Monday Quote - John Dewey
The fundamental defect in the present state of democracy is the assumption that political and economic freedom can be achieved without first freeing the mind. Freedom of mind is not something that spontaneously happens. It is not achieved by the mere absence of obvious restraints. It is a product of constant, unremitting nurture of right habits of observation and reflection.
Until the taboos that hedge social topics from contact with thought are removed, scientific method and results in subjects far removed from social themes will make little impression upon the public mind. Prejudice, fervor of emotion, bunkum, opinion and irrelevant argument will weigh as heavily as fact and knowledge. Intellectual confusion will continue to encourage the men who are intolerant and who fake their beliefs in the interests of their feelings and fancies…
There is a considerable class of influential persons, enlightened and liberal in technical, scientific and religious matters, who are only too ready to make use of appeal to authority, prejudice, emotion and ignorance to serve their purposes in political and economic affairs. Having done whatever they can do to debauch the habit of the public mind in these respects, they then sit back in amazed sorrow when this same habit of mind displays itself violently with regard, say, to the use of established methods of historic and literary interpretations of the scriptures or with regard to the animal origin of man.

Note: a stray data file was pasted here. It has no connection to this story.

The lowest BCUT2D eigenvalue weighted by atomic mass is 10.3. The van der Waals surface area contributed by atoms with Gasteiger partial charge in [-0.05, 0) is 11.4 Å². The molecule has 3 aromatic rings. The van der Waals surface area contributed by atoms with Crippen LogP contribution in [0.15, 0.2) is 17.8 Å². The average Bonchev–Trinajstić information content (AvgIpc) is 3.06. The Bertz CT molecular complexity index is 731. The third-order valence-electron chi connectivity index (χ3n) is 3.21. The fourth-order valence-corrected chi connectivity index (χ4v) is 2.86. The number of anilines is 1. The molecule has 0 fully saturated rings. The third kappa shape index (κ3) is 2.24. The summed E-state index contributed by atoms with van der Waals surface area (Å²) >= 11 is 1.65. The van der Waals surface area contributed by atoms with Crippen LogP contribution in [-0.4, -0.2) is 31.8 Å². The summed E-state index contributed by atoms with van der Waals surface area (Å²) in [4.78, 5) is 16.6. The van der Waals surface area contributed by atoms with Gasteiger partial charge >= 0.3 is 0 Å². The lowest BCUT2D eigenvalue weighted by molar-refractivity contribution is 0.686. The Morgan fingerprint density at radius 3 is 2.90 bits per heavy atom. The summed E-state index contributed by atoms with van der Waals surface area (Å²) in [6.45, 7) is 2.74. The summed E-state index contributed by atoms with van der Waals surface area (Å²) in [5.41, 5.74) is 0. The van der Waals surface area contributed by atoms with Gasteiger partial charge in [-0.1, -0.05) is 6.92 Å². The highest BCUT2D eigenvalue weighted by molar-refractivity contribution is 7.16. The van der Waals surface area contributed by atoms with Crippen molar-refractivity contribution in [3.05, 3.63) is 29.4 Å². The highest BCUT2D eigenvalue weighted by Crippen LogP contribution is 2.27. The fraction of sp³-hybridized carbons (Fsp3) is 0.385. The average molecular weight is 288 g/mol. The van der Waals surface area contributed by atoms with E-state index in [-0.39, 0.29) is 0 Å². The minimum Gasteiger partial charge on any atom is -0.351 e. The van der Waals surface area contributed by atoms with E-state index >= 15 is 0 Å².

"Fundamentalism" might have been revived even if the Great War had not occurred. But it is reasonable to suppose that it would have not assumed such an intolerant and vituperative form, if so many educated men, in positions of leadership, had not deliberately cultivated resort to bitter intolerance and to coercive suppression of disliked opinions during the war...Until highly respectable and cultivated classes of men cease to suppose that in economic and political matters the importance of the end of social stability and security justifies the use of means other than those of reason, the intellectual habit of the public will continue to be corrupted at the root, and by those from whom enlightenment should be expected.
John Dewey, 1924, Science, Belief, and the Public